Genius from The Big Short Predicts Next Financial Crash Is Coming
Eccentric and hard rock–loving hedge fund manager Michael Burry (brilliantly interpreted by Christian Bale in the recent Hollywood movie The Big Short) warns that another major financial crash is looming. This may be a financial crisis warning you won’t want to ignore.
The Big Short recounts how Burry and a handful of other sufficiently distant Wall Street professionals saw the 2007 sub-prime mortgage crisis coming, taking measures to profit from it even as they were appalled by its effects. The Big Short film is adapted from the bestselling non-fiction book by the same name, written by Michael Lewis (published 2010).
While analyzing the U.S. mortgage numbers, Burry discovered before anyone else that a major financial crisis was brewing back in 2005. He decided to bet against the apparently thriving real estate market, selling short by investing in a new customized financial product targeting sub-prime mortgages. The day the bubble exploded—and burst it did—he and his clients made huge profits.
After the financial crisis, Burry focused on investing “in water.” However, Burry has not lost his penchant for issuing dire predictions.
In a recent interview with New York Magazine, the neurologist-turned-financial guru reveals his concern that society has learned little from the last financial crisis and that debt and so-called “easy” money are pushing the world toward the adoption of negative interest rates, placing tremendous stress on the financial system.
Burry says that easy money “hasn’t worked,” adding, “The Fed’s policies widen the wealth gap, which feeds political extremism, forcing gridlock in Washington. It seems the world is headed toward negative real interest rates on a global scale. This is toxic. Interest rates are used to price risk, and so in the current environment, the risk-pricing mechanism is broken. That is not healthy for an economy.” (Source: “Michael Burry, Real-Life Market Genius From The Big Short, Thinks another Financial Crisis Is Looming,” New York Magazine, December 28, 2015.)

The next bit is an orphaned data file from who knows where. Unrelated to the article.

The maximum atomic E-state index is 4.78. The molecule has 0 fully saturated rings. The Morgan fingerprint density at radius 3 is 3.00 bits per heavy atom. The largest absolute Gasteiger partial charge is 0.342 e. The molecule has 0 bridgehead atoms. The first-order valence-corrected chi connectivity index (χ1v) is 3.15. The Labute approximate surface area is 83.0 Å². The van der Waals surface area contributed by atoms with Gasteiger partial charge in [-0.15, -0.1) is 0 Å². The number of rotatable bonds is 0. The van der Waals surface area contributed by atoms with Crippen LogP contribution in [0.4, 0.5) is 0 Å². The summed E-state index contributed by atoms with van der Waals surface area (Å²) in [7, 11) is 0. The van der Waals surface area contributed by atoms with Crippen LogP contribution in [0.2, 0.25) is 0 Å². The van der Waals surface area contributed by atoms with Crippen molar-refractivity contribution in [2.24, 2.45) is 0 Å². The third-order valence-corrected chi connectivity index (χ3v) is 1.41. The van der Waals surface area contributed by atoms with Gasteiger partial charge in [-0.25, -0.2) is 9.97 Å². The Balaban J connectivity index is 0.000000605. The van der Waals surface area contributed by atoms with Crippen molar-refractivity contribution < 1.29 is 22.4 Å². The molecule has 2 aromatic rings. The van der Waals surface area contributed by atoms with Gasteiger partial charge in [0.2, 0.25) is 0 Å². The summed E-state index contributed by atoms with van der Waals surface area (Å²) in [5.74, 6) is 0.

Given Burry’s Record, His Economic Collapse Concerns Are Worth Considering…
Michael Burry is nervous about the future. In particular, Burry worries about debt: “The idea that growth will remedy our debts is so addictive for politicians, but the citizens end up paying the price. The public sector has really stepped up as a consumer of debt. The Federal Reserve’s balance sheet is leveraged 77:1. Like I said, the absurdity, it just befuddles me.” (Source: Ibid.)
Burry is not entirely pessimistic. He still sees the United States as being the center of innovation: “Innovation, especially in America, is continuing at a breakneck pace, even in areas facing substantial political or regulatory headwinds… Americans have so much natural entrepreneurial drive. The caveat is that it is technology that should be a tool making lives better in the real world and in line with the American spirit of getting better and better at something, whether it’s curing cancer or creating a better taxi service.” (Source: Ibid.)
Burry has often wondered why Washington, if not Wall Street, never asked him how he came to his predictions and successful conclusions about the sub-prime crisis and the housing bubble.
Burry said he learned the answer: “Al Hunt of Bloomberg Television, who had read Michael Lewis’s book, The Big Short, which includes the story of my predictions, asked Mr. Greenspan directly. The former Fed chairman responded that my insights had been a ‘statistical illusion.’ Perhaps, he suggested, I was just a supremely lucky flipper of coins.” (Source: “I Saw the Crisis Coming. Why Didn’t the Fed?” The New York Times, April 3, 2010.)
Regardless, luck can strike twice and if Michael Burry was right the first time, investors may not want to entirely chock it up to luck this time around, too, if The Big Short genius turns out to be right on his second financial crisis prediction.